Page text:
International Development Association
The International Development Association (IDA) (French: Association internationale de développement) is an international financial institution which offers concessional loans and grants to the world's poorest developing countries. The IDA is a member of the World Bank Group and is headquartered in Washington, D.C. in the United States. It was established in 1960 to complement the existing International Bank for Reconstruction and Development by lending to developing countries which suffer from the lowest gross national income, from troubled creditworthiness, or from the lowest per capita income. Together, the International Development Association and International Bank for Reconstruction and Development are collectively generally known as the World Bank, as they follow the same executive leadership and operate with the same staff.
|Type||Development finance institution|
|Purpose||Development assistance, Poverty reduction|
|Headquarters||Washington, D.C., U.S.|
|World Bank Group|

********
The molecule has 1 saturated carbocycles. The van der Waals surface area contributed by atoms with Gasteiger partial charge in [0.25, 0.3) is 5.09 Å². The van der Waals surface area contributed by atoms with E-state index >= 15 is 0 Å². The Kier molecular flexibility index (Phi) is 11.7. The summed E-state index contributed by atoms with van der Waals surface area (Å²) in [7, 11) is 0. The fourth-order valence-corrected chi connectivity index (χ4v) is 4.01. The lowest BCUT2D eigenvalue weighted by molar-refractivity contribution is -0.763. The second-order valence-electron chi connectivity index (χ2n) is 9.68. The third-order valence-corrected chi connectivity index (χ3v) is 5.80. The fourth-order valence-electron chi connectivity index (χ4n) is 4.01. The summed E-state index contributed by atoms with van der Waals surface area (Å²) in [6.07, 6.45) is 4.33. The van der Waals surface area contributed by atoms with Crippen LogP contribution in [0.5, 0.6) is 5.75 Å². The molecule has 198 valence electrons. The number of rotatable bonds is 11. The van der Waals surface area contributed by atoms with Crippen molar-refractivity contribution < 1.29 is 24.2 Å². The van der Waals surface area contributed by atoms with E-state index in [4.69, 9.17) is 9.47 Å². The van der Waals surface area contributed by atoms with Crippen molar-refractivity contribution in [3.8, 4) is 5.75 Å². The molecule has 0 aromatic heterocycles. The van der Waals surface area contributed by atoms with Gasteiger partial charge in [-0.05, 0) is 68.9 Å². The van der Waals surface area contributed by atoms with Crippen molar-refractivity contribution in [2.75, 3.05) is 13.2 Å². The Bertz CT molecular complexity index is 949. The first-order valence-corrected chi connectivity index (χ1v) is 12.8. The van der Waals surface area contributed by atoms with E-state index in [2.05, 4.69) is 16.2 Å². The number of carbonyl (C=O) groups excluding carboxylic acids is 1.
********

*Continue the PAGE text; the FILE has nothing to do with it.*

The association shares the World Bank's mission of reducing poverty and aims to provide affordable development financing to countries whose credit risk is so prohibitive that they cannot afford to borrow commercially or from the Bank's other programs. The IDA's stated aim is to assist the poorest nations in growing more quickly, equitably, and sustainably to reduce poverty. The IDA is the single largest provider of funds to economic and human development projects in the world's poorest nations. From 2000 to 2010, it financed projects which recruited and trained 3 million teachers, immunized 310 million children, funded $792 million in loans to 120,000 small and medium enterprises, built or restored 118,000 kilometers of paved roads, built or restored 1,600 bridges, and expanded access to improved water to 113 million people and improved sanitation facilities to 5.8 million people. The IDA has issued a total US$238 billion in loans and grants since its launch in 1960. Thirty-six of the association's borrowing countries have graduated from their eligibility for its concessional lending. However, nine of these countries have relapsed and have not re-graduated.